Ice climber dies on Mount Washington
No one witnessed the accident. His body was discovered by a hiker, an emergency room physician, around 3 p.m., more than 1,000 feet below the gully. The hiker checked for vital signs, WMNF spokesperson Tiffany Benna reported, but found none.
The body was carried out by four U.S. Forest Service snow rangers, a mountain Rescue Service member, and the caretakers of the Harvard Cabin and Hermit Lake shelters. The recovery effort concluded at 6 p.m.
"Our sympathies go out to the family and friends of Mr. Watts," Lead Snow Ranger Chris Joosen said.
The Forest Service issued a safety reminder with the report of the young man's death.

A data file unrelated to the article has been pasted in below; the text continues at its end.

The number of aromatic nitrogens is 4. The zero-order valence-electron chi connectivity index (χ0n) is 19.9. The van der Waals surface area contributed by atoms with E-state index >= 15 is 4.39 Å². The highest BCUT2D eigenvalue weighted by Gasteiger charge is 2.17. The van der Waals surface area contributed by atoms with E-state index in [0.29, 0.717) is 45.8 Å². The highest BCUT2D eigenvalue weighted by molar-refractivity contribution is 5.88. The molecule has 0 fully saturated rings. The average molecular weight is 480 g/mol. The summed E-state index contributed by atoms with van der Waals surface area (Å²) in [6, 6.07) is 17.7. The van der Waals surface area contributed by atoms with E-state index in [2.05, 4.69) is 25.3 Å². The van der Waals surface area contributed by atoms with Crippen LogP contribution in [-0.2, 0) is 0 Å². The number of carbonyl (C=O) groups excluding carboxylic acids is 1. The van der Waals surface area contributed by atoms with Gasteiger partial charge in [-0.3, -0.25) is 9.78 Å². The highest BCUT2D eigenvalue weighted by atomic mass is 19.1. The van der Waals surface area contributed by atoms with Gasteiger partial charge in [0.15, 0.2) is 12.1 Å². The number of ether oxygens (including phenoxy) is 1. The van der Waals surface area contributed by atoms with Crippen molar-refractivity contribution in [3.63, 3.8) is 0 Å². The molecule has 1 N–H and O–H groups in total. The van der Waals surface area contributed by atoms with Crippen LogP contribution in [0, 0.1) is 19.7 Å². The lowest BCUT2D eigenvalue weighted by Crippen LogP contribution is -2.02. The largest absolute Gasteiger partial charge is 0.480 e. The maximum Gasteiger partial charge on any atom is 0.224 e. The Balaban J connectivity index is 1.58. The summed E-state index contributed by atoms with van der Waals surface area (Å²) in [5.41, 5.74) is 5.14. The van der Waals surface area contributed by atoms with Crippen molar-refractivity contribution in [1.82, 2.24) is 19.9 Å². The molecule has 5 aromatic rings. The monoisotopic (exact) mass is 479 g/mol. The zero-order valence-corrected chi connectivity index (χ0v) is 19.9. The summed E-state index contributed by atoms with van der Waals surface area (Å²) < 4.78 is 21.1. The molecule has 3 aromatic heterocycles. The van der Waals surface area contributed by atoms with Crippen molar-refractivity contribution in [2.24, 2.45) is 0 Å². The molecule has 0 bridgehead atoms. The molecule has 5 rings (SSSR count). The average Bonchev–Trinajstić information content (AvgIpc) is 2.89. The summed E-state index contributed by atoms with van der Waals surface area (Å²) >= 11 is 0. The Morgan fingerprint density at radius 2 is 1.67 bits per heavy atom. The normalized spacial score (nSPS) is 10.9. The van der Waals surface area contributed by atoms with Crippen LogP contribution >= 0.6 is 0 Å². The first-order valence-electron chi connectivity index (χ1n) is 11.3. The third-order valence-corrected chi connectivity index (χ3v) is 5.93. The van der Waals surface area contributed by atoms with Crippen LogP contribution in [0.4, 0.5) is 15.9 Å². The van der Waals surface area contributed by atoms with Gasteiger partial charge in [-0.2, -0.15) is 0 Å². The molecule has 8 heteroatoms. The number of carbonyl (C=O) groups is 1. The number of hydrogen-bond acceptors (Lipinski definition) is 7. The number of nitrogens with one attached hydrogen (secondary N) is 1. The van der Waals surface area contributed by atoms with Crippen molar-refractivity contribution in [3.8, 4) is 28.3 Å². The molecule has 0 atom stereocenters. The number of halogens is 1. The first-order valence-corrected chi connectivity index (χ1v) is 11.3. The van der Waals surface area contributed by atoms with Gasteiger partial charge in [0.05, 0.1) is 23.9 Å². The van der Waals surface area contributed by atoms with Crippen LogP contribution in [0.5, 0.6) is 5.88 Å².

"The White Mountain National Forest operates the Mount Washington Avalanche Center to provide daily safety information and search and rescue services to the public. Although beautiful, the mountains contain many hazards for visitors to be aware of which are reported on www.mountwashingtonavalanchecenter.org by the Forest Service. Avalanches, icefall, weather, undermined snow, and crevasses can all become objective mountain hazards that create a level of risk. Knowing where they are and when they may be worse can help visitors make better decisions for their own safety."